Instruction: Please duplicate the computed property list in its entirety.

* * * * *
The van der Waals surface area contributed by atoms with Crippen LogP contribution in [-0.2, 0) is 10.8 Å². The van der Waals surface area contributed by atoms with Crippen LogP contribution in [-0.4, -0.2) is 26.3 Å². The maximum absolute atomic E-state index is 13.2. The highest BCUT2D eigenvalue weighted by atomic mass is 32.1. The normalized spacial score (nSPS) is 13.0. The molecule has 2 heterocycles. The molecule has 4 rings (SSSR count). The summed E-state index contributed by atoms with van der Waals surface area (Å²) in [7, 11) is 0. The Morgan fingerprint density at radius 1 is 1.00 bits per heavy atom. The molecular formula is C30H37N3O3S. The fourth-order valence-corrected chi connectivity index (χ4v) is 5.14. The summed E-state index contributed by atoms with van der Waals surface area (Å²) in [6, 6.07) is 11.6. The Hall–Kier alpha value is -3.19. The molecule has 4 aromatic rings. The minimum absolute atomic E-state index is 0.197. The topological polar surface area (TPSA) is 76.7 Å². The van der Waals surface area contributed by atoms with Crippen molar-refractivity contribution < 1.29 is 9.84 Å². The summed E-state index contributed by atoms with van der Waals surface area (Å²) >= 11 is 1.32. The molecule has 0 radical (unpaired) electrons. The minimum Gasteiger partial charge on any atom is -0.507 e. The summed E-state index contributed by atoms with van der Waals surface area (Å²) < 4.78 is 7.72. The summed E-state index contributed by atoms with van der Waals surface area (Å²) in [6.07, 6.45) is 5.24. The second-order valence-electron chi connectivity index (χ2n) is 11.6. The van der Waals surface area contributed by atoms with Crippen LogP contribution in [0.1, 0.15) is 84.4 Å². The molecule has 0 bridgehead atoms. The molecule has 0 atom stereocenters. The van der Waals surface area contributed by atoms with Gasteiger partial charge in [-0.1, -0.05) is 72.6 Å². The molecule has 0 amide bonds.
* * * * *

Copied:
The van der Waals surface area contributed by atoms with Crippen LogP contribution in [-0.2, 0) is 10.8 Å². The van der Waals surface area contributed by atoms with Crippen LogP contribution in [-0.4, -0.2) is 26.3 Å². The maximum absolute atomic E-state index is 13.2. The highest BCUT2D eigenvalue weighted by atomic mass is 32.1. The normalized spacial score (nSPS) is 13.0. The molecule has 2 heterocycles. The molecule has 4 rings (SSSR count). The summed E-state index contributed by atoms with van der Waals surface area (Å²) in [7, 11) is 0. The Morgan fingerprint density at radius 1 is 1.00 bits per heavy atom. The molecular formula is C30H37N3O3S. The fourth-order valence-corrected chi connectivity index (χ4v) is 5.14. The summed E-state index contributed by atoms with van der Waals surface area (Å²) in [6, 6.07) is 11.6. The Hall–Kier alpha value is -3.19. The molecule has 4 aromatic rings. The minimum absolute atomic E-state index is 0.197. The topological polar surface area (TPSA) is 76.7 Å². The van der Waals surface area contributed by atoms with Crippen molar-refractivity contribution < 1.29 is 9.84 Å². The summed E-state index contributed by atoms with van der Waals surface area (Å²) >= 11 is 1.32. The molecule has 0 radical (unpaired) electrons. The minimum Gasteiger partial charge on any atom is -0.507 e. The summed E-state index contributed by atoms with van der Waals surface area (Å²) < 4.78 is 7.72. The summed E-state index contributed by atoms with van der Waals surface area (Å²) in [6.07, 6.45) is 5.24. The second-order valence-electron chi connectivity index (χ2n) is 11.6. The van der Waals surface area contributed by atoms with Crippen LogP contribution in [0.1, 0.15) is 84.4 Å². The molecule has 0 bridgehead atoms. The molecule has 0 atom stereocenters. The van der Waals surface area contributed by atoms with Gasteiger partial charge in [-0.1, -0.05) is 72.6 Å². The molecule has 0 amide bonds.